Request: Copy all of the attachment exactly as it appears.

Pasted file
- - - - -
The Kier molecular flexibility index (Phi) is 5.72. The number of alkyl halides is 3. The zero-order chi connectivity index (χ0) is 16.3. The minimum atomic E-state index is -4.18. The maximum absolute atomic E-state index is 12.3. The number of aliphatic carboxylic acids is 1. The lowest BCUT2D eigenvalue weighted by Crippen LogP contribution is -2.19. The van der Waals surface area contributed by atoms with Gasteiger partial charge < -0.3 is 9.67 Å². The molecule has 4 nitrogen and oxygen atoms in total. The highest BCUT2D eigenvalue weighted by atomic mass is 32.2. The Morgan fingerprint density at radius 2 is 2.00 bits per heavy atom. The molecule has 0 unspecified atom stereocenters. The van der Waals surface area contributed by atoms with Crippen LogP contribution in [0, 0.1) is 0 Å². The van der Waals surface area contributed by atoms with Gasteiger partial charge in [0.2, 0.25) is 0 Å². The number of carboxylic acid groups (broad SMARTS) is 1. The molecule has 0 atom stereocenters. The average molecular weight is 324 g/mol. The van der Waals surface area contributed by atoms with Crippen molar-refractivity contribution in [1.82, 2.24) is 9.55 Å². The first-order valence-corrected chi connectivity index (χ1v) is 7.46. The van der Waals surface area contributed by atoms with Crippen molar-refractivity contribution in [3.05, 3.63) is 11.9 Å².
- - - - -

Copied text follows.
The Kier molecular flexibility index (Phi) is 5.72. The number of alkyl halides is 3. The zero-order chi connectivity index (χ0) is 16.3. The minimum atomic E-state index is -4.18. The maximum absolute atomic E-state index is 12.3. The number of aliphatic carboxylic acids is 1. The lowest BCUT2D eigenvalue weighted by Crippen LogP contribution is -2.19. The van der Waals surface area contributed by atoms with Gasteiger partial charge < -0.3 is 9.67 Å². The molecule has 4 nitrogen and oxygen atoms in total. The highest BCUT2D eigenvalue weighted by atomic mass is 32.2. The Morgan fingerprint density at radius 2 is 2.00 bits per heavy atom. The molecule has 0 unspecified atom stereocenters. The van der Waals surface area contributed by atoms with Crippen LogP contribution in [0, 0.1) is 0 Å². The van der Waals surface area contributed by atoms with Gasteiger partial charge in [0.2, 0.25) is 0 Å². The number of carboxylic acid groups (broad SMARTS) is 1. The molecule has 0 atom stereocenters. The average molecular weight is 324 g/mol. The van der Waals surface area contributed by atoms with Crippen molar-refractivity contribution in [1.82, 2.24) is 9.55 Å². The first-order valence-corrected chi connectivity index (χ1v) is 7.46. The van der Waals surface area contributed by atoms with Crippen molar-refractivity contribution in [3.05, 3.63) is 11.9 Å².